Kellyjude1

    Answer by Kellyjude1 at 10:51 AM on Feb. 12, 2012

  • She already know you got some sad news, and that you'd tell her WHY later. Keep your promise to her. Kids are a lot smarter that 99% of people give them credit for. Here's what I'd say:

    Honey, I'm ready to tell you why I'm so sad. This is not going to be easy for me. You know that grandma has been sick? (wait for her to nod) Well, she died on Saturday. She was really old and really sick and her body just stopped working. She doesn't hurt anymore, and she remembers us all again.

    If you wanted to you could add something about heaven and god. That is not my belief system, so that's why I left it out of my suggestion.

    Hugs and compassion to you and your family in this tough time.
    Rosehawk

    Answer by Rosehawk at 11:11 AM on Feb. 12, 2012

  • My MIL died when my twins were barely 4. I explained that she had died (she had been ill for as long as they had known her). Their first reaction was to go and help he. I explained that we couldn't help her because she wasn't there any more and that she was o longer suffering. I then explained that we would be going to say good bye to her at the funeral. At the funeral they were both very subdued and very impressed by the solemnity of it all. Only one of them wanted to see her to say good-bye (we didn't offer, she asked)?

    Two weeks later, we were visiting grandpa. The room
    winterglow

    Answer by winterglow at 11:15 AM on Feb. 12, 2012

  • The room at the end of the upstairs corridor was always grandmas sitting room. LĂ©onie (who has Down Syndrome) went upstairs to go to the toilet, saw the open door and silently went and closed it. Please do not underestimate your children's understanding of death.
    winterglow

    Answer by winterglow at 11:17 AM on Feb. 12, 2012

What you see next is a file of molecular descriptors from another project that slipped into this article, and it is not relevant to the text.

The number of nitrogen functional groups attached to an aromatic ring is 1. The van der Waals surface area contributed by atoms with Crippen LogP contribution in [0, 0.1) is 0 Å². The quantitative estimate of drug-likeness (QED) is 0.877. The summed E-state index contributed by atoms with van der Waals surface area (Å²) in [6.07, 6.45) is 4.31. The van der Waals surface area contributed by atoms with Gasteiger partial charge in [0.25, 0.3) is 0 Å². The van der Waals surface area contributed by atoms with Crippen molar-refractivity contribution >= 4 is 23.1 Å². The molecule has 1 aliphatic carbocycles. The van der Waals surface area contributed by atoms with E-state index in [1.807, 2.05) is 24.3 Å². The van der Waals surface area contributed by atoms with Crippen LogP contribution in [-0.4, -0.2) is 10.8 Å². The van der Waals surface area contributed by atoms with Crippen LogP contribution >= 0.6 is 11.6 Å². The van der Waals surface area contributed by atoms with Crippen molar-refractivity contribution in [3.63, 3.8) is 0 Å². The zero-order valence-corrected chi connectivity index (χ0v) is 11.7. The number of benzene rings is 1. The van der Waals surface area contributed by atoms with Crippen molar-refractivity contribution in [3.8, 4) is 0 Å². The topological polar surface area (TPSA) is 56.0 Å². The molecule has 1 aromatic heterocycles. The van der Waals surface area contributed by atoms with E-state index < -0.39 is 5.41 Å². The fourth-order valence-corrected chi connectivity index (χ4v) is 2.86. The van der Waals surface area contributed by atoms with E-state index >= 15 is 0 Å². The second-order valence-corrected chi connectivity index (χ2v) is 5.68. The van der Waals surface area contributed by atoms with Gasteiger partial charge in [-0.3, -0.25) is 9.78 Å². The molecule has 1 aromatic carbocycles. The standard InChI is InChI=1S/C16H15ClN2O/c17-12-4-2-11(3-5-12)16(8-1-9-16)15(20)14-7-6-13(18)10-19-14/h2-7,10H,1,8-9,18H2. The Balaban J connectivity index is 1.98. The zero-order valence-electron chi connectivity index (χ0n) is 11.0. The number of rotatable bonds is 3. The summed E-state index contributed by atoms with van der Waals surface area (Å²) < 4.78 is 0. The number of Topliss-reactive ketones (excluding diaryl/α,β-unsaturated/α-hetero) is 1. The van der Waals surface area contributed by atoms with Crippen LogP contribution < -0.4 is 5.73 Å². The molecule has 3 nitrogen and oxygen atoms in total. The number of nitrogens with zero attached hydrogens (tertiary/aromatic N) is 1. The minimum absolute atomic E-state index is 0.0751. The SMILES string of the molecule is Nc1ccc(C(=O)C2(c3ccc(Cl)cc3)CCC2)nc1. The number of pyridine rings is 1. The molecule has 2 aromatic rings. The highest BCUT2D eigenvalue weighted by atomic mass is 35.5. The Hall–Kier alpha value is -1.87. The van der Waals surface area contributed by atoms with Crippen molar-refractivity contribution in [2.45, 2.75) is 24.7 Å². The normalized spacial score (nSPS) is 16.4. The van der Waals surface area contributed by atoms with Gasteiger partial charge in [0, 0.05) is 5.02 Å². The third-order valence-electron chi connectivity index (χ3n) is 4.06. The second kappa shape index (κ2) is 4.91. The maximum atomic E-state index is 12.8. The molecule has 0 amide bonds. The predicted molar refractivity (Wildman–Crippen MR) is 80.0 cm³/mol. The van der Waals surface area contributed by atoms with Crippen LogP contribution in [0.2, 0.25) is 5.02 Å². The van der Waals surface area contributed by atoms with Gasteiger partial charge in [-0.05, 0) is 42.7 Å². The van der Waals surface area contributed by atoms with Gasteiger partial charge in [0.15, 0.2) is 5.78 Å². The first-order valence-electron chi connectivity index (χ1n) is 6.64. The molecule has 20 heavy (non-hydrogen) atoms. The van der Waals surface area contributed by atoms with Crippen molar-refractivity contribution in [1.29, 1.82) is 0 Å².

• You tell her that you have some sad news. Grandma is dead, and she won't get to see her anymore. Ask her to tell you a favorite memory of Grandma, and explain that she will always have Grandma in her heart.
    rkoloms

    Answer by rkoloms at 11:26 AM on Feb. 12, 2012

  • Every one of these ladies has great suggestions on how to handle this. Children are smart and will understand what you're trying to say, even if you don't think you use the right words. My daughter was 5 when my mother passed. She had cancer so my daughter knew she had been sick. I had explained Heaven, and Grandma Lynn being sick, and God was going to take her home so she wouldn't have to be in pain anymore before my mother actually passed. When it did happen, my daughter was somewhat prepared for it. She handled it very differently when I first came home and told her. She actually was HAPPY (which, to be honest, made me a bit angry) because she had understood everything I'd been preparing her for and she knew that now Grandma was no longer hurting and would be watching over her. At the funeral, however, she was a wreck and cried hysterically through the whole thing. You have to let your DD handle it how she feels she needs.
    mlmkjw

    Answer by mlmkjw at 12:05 PM on Feb. 12, 2012